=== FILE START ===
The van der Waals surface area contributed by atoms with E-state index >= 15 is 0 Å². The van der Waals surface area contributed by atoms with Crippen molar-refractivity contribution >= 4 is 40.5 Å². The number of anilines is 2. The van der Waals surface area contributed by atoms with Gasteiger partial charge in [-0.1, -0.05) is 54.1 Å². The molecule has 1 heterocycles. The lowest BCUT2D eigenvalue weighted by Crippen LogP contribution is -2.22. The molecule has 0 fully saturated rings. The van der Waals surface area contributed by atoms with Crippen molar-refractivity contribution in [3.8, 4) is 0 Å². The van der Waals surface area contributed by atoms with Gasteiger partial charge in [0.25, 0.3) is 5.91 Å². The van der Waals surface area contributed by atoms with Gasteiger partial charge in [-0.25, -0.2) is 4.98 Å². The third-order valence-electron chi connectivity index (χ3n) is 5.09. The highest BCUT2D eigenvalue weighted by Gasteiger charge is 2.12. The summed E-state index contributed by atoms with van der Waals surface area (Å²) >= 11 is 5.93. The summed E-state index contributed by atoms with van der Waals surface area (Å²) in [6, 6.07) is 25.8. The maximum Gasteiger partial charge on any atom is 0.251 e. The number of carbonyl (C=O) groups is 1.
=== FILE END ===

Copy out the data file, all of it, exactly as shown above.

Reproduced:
The van der Waals surface area contributed by atoms with E-state index >= 15 is 0 Å². The van der Waals surface area contributed by atoms with Crippen molar-refractivity contribution >= 4 is 40.5 Å². The number of anilines is 2. The van der Waals surface area contributed by atoms with Gasteiger partial charge in [-0.1, -0.05) is 54.1 Å². The molecule has 1 heterocycles. The lowest BCUT2D eigenvalue weighted by Crippen LogP contribution is -2.22. The molecule has 0 fully saturated rings. The van der Waals surface area contributed by atoms with Crippen molar-refractivity contribution in [3.8, 4) is 0 Å². The van der Waals surface area contributed by atoms with Gasteiger partial charge in [0.25, 0.3) is 5.91 Å². The van der Waals surface area contributed by atoms with Gasteiger partial charge in [-0.25, -0.2) is 4.98 Å². The third-order valence-electron chi connectivity index (χ3n) is 5.09. The highest BCUT2D eigenvalue weighted by Gasteiger charge is 2.12. The summed E-state index contributed by atoms with van der Waals surface area (Å²) >= 11 is 5.93. The summed E-state index contributed by atoms with van der Waals surface area (Å²) in [6, 6.07) is 25.8. The maximum Gasteiger partial charge on any atom is 0.251 e. The number of carbonyl (C=O) groups is 1.